AMONG THE WORLD’S top innovating economies, quite a few aren’t getting enough bang for their buck.
That’s the lesson from the latest annual Global Innovation Index release, which measures the most innovative economies and then, separately, calculates an “Innovation Efficiency Ratio.”
Among the top-10 innovators, Switzerland, Germany, Sweden and the Netherlands were the only countries that also ranked in the top-10 for innovation efficiency. The contrast is especially stark for Singapore, which came in at 5 for innovation but 63 for efficiency. On the other hand, Luxembourg is enjoying far more output relative to its input, at No. 2 for efficiency, but No. 15 innovation.
Published annually by Cornell University, INSEAD business school and the World Intellectual Property Organization, the report tallies scores among 126 economies. The efficiency measure is calculated by dividing an economy’s “outputs,” such as patent applications and increases in labor productivity, by “inputs” that include research and development spending and financial market openness. The broader gauge averages input and output scores.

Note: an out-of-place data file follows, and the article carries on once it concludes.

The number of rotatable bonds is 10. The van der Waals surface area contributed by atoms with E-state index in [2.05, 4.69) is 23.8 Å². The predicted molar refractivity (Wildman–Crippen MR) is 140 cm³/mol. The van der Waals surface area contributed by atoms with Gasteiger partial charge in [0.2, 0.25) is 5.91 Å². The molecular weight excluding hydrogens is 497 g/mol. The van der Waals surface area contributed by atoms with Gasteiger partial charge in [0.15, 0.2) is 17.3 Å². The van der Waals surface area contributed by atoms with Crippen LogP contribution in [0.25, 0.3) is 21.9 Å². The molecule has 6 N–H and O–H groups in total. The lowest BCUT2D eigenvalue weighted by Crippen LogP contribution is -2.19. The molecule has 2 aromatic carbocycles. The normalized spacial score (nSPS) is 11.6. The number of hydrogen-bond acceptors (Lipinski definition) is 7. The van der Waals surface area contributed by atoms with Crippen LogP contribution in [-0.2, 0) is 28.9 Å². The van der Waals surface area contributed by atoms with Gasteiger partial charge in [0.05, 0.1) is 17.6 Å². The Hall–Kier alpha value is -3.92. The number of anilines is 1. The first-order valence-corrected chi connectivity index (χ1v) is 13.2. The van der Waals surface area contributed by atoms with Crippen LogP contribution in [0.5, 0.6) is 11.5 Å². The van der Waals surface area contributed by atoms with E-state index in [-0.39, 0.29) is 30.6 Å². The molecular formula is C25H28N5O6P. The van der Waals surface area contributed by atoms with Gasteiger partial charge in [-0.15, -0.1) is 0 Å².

While most economies have a linear relationship between input and output, China “strongly over-performs,” according to the report. China also stood out as the only economy in the top-30 innovators, at No. 17, that isn’t classified as high-income by the World Bank.
Other economies can celebrate rankings that at least show they’re punching above their weight. South Africa, Tunisia and Colombia were “innovation achievers” for the first time this year, having performed at least 10% above peers in their income group. Vietnam, India, Rwanda, Thailand and Bulgaria were among those that repeated in the report’s group of 20 “achievers.”
These out-performing countries have more structured institutional frameworks and “foster a higher integration with international markets,” according to the report. — Bloomberg